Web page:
THE news around us has been replete with bad scenes and renditions from natural disasters to murders to political negligence and incompetence to accidents and recently climate change. The truth is there seems to be no good news whenever we tune in to the platforms whether on the radio, on the television and even on social media. On Monday, I was reminded of this as I read an article condemning the houses of torture that have been discovered in Ibadan under the guise of religion. Numerous people have fallen victim. They are captured and taken to these homes for ‘rehabilitation’ when absolutely nothing is wrong with them and some of them are tortured to the point of becoming mentally ill and others to the point of death. Yet, these houses of torture have actually been in existence and people knew about them! Yet, nothing has been done until recently when the governor asked that it be shut down.
These stories are not just stories, they are the reality of those people that have fallen victim. Yet it is very easy to be indifferent to these stories. Indifference is defined in the dictionary as unconcerned nonchalance or unemotional apathy. So many of us have become indifferent to the news. They have become just ‘stories’ that we hear. In fact, like someone pointed out on Twitter, unless it affects us personally we are unbothered by it. The reasons for this indifference varies. In some ways it has to do with the fact that we are all a bit selfish, more inclined to think about ourselves and how things affect us rather than how it affects others. Empathy and giving often have to be learned, they do not come easily to us. So in the same way once we become convinced that it has nothing to do with us then we dismiss it from our minds. It takes relearning to be able to pay attention and actually care. It takes a little bit more of humanity.
Another reason is that we have become desensitized. The numerous reports of bad news that we listen to day in day out somehow end up becoming normal. You do not experience the same shock when you, for the first time, for instance, hear a loud bang, as you would the third or fourth time around. In a way your ears become used to the clanging noise that you sort of come to expect it. In the same vein, the bad news around us becomes a sort of normal once you listen to it everyday. It affects you less and less each day. There may even come a point where you will have absolutely no reaction to what you hear, in that sense, you are desensitized. The truth is that, it is easy to do that. It is easy to stop caring but we have a responsibility as fellow humans to care. And even though we may not be able to take action, our collective voices is a powerful force that shows our humanity in a world that is losing it.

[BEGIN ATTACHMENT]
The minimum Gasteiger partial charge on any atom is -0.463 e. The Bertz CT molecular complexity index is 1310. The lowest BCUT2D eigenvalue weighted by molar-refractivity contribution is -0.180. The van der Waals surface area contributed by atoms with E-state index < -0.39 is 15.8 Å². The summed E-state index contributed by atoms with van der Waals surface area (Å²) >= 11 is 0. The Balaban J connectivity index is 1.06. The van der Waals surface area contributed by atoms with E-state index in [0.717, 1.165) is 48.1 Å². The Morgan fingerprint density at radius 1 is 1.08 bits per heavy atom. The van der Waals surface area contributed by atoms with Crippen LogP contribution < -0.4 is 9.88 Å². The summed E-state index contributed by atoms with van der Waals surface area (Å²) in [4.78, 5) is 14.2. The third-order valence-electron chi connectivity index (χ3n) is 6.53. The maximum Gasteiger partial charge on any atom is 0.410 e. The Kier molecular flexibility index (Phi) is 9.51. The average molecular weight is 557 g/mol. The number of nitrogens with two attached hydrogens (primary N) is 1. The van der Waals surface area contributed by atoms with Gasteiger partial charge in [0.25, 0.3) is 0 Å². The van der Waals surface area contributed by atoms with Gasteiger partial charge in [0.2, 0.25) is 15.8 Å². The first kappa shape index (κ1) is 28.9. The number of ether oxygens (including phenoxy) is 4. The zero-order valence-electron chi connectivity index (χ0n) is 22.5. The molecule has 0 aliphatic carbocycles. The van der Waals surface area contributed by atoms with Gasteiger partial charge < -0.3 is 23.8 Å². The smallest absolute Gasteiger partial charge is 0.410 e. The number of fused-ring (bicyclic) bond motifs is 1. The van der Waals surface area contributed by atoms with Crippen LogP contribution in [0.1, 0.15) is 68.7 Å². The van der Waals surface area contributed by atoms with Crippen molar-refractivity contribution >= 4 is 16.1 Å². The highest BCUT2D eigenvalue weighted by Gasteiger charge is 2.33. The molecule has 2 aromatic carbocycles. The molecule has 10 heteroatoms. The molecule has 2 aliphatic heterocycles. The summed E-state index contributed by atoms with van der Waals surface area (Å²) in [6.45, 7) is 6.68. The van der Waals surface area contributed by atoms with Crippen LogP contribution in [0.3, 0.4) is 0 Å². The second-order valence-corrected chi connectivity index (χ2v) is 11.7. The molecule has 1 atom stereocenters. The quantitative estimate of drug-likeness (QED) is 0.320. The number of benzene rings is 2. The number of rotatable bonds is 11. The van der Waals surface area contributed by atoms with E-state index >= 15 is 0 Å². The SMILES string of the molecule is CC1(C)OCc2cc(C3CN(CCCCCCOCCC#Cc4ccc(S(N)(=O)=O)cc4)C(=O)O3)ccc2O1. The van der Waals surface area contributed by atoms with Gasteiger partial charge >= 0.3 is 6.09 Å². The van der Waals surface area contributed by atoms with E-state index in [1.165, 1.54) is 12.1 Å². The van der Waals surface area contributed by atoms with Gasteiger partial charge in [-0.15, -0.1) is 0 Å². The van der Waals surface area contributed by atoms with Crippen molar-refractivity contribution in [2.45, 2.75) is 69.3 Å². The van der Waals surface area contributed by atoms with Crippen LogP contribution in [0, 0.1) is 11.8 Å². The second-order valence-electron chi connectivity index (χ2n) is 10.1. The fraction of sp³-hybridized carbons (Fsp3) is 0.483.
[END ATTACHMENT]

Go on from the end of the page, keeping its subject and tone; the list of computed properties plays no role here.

LASG evacuates lion from private home to Lekki Zoo
Social media is another cause. On social media, it is so easy to see these memes and jokes out of very serious situations and to laugh at them. The jokes take the seriousness out of the news and makes it easier to somehow ‘accept’ the pain. It lessens the blow, yes, but it also makes it easier to not take it serious. For instance, when the news of a snake swallowing some millions of naira broke, Nigerians quickly found the fun in it. There were several videos and skits born out of that news that made it easier to forget exactly how serious it was. Similarly, because there is so much to joke about and turn a bad situation around, it is easier to block out the very bad news of death and crimes against humanity. It is our prerogative as a nation, as a society, as individuals to listen, to care enough, to do more. In his speech given at the White House in 1999 titled “ The Perils of Indifference”, Elie Wiesel states that ‘to be indifferent to suffering is to lose one’s humanity’. Our humanity is very important, it separates us from other species. Our emotional intelligence and our ability to respond is a very huge part of who we are. To ignore the suffering of others, to dismiss their pain as just another daily occurrence is to lose our humanity. In matters of morality, we cannot choose to stay on the fence. In fact, to not take sides in issues of morality is in itself immoral. It is imperative that we listen, that we keep writing, we keep feeling and we keep caring, it means our very humanity. So the onus is on us as a society, to be more open, more empathetic and avoid indifference.
Our Indifference may mean the loss of hope for those who suffer. It could mean more lives being lost. It is like Wiesel so eloquently persuades us to moral awareness by reminding us: “ the hungry children, the homeless refugees – not to respond to their plight, not to relieve their solitude by offering them a spark of hope, is to exile them from human memory”.